Feasibility and Acceptability of a Type 2 Diabetes Prevention Intervention for Mothers and Children at a Federally Qualified Healthcare Center

Melanie Hingle, Robert Blew, Kyla James, Joy Mockbee, Kelly N.B. Palmer, Denise J. Roe, Kathylynn Saboda, Gabriel Q. Shaibi, Shelley Whitlatch, David Marrero

Research output: Contribution to journalArticlepeer-review


Background: Maternal obesity and gestational diabetes mellitus (GDM) contribute to increased risk for type 2 diabetes mellitus (T2DM) among both mothers and their offspring. Randomized trials demonstrated T2DM risk reduction in adults following lifestyle behavior change and modest weight loss; the evidence base for at-risk children remains limited. Purpose: Evaluate the feasibility, acceptability, and preliminary efficacy of a T2DM prevention intervention for mother-child dyads delivered by Federally Qualified Health Center staff. Methods: A group randomized design tested the effects of a behavioral lifestyle intervention on T2DM risk factors in women with a history of GDM and their 8- to 12-year-old children. Mother-child dyads were recruited and randomized to intervention or wait-listed control conditions. Intervention participants completed the 13-week intervention; control participants received standard of care. Baseline and 13-week measures assessed program acceptability and feasibility, and explored effects on body weight, waist circumference, hemoglobin A1c, and lifestyle behaviors. Results: Forty-two dyads were randomized and 35 (83%) completed pre-/post-measurements. Participants and program leaders positively rated content and engagement. Nearly all strongly agreed that activities were enjoyable (97%), applicable (96%), useful (97%), and motivational (96%). Attendance averaged 65% across 2 cohorts; delivery costs were approximately $225/dyad. There were no significant differences in body weight, BMI (or BMI z-score), waist circumference, hemoglobin A1c, diet quality, physical activity, sleep, or home environment changes between intervention and control groups. Conclusions: A family T2DM prevention program was feasibly delivered by FQHC staff, and acceptable to mothers and children. Program efficacy will be evaluated in an adequately powered clinical trial.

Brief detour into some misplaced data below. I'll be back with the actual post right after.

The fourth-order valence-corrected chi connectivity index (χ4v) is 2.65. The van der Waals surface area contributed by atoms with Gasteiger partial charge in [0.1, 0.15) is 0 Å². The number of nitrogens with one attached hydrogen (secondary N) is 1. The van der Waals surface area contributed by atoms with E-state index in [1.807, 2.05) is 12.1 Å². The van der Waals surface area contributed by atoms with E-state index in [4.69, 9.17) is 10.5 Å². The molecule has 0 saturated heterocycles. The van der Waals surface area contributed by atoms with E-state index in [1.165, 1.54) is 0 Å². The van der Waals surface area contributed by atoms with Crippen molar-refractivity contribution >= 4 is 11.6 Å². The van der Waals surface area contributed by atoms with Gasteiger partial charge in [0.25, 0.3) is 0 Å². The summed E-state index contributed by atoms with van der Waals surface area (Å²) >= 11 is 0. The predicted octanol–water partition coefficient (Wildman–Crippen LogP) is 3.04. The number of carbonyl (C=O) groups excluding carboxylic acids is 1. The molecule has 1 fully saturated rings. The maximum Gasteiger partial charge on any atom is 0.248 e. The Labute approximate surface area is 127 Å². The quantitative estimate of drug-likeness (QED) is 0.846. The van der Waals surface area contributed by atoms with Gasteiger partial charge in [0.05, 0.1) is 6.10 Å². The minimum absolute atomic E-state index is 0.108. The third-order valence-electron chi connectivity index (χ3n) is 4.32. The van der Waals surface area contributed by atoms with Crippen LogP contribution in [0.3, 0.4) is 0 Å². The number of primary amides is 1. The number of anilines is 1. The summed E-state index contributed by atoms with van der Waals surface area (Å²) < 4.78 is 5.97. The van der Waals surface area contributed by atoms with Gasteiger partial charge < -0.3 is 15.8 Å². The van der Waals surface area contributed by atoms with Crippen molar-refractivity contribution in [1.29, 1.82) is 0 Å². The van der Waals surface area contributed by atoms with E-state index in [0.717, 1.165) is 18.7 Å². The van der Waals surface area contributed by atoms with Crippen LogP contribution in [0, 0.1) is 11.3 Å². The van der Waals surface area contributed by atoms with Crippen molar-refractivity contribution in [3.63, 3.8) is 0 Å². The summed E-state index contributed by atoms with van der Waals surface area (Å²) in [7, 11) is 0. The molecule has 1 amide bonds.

Original languageEnglish (US)
JournalJournal of Primary Care and Community Health
StatePublished - Dec 2021


  • child
  • diabetes
  • diabetes mellitus
  • gestational
  • lifestyle
  • mothers
  • primordial prevention
  • type 2

ASJC Scopus subject areas

  • Community and Home Care
  • Public Health, Environmental and Occupational Health


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